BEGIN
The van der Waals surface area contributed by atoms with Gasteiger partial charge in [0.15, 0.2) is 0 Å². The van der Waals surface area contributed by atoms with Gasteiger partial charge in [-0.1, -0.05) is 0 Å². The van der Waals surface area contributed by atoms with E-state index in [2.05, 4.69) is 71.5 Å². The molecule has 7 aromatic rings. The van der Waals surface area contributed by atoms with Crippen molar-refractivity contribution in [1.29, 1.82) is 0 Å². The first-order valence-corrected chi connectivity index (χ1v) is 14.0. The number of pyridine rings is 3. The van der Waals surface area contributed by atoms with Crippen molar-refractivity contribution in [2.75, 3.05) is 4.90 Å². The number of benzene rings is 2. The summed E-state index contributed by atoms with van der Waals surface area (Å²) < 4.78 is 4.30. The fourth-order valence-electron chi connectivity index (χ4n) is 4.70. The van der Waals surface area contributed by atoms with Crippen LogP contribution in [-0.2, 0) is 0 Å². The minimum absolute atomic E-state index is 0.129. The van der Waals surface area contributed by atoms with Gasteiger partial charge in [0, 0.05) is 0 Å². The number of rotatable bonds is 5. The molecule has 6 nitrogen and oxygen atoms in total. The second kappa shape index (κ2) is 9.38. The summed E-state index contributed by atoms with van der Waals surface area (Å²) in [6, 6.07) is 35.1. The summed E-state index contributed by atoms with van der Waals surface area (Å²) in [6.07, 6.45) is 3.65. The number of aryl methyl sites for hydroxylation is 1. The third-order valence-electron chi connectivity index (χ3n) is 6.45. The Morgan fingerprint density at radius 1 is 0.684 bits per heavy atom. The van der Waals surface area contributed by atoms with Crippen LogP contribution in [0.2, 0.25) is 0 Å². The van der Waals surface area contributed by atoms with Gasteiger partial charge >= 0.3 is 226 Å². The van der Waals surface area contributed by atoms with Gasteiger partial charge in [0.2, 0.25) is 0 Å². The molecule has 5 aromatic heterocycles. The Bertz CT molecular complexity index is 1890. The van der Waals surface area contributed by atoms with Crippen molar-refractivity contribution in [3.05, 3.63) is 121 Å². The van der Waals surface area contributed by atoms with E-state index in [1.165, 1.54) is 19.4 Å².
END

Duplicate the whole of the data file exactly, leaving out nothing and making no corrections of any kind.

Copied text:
The van der Waals surface area contributed by atoms with Gasteiger partial charge in [0.15, 0.2) is 0 Å². The van der Waals surface area contributed by atoms with Gasteiger partial charge in [-0.1, -0.05) is 0 Å². The van der Waals surface area contributed by atoms with E-state index in [2.05, 4.69) is 71.5 Å². The molecule has 7 aromatic rings. The van der Waals surface area contributed by atoms with Crippen molar-refractivity contribution in [1.29, 1.82) is 0 Å². The first-order valence-corrected chi connectivity index (χ1v) is 14.0. The number of pyridine rings is 3. The van der Waals surface area contributed by atoms with Crippen molar-refractivity contribution in [2.75, 3.05) is 4.90 Å². The number of benzene rings is 2. The summed E-state index contributed by atoms with van der Waals surface area (Å²) < 4.78 is 4.30. The fourth-order valence-electron chi connectivity index (χ4n) is 4.70. The van der Waals surface area contributed by atoms with Crippen LogP contribution in [-0.2, 0) is 0 Å². The minimum absolute atomic E-state index is 0.129. The van der Waals surface area contributed by atoms with Gasteiger partial charge in [0, 0.05) is 0 Å². The number of rotatable bonds is 5. The molecule has 6 nitrogen and oxygen atoms in total. The second kappa shape index (κ2) is 9.38. The summed E-state index contributed by atoms with van der Waals surface area (Å²) in [6, 6.07) is 35.1. The summed E-state index contributed by atoms with van der Waals surface area (Å²) in [6.07, 6.45) is 3.65. The number of aryl methyl sites for hydroxylation is 1. The third-order valence-electron chi connectivity index (χ3n) is 6.45. The Morgan fingerprint density at radius 1 is 0.684 bits per heavy atom. The van der Waals surface area contributed by atoms with Crippen LogP contribution in [0.2, 0.25) is 0 Å². The van der Waals surface area contributed by atoms with Gasteiger partial charge >= 0.3 is 226 Å². The van der Waals surface area contributed by atoms with Gasteiger partial charge in [0.2, 0.25) is 0 Å². The molecule has 5 aromatic heterocycles. The Bertz CT molecular complexity index is 1890. The van der Waals surface area contributed by atoms with Crippen molar-refractivity contribution in [3.05, 3.63) is 121 Å². The van der Waals surface area contributed by atoms with E-state index in [1.165, 1.54) is 19.4 Å².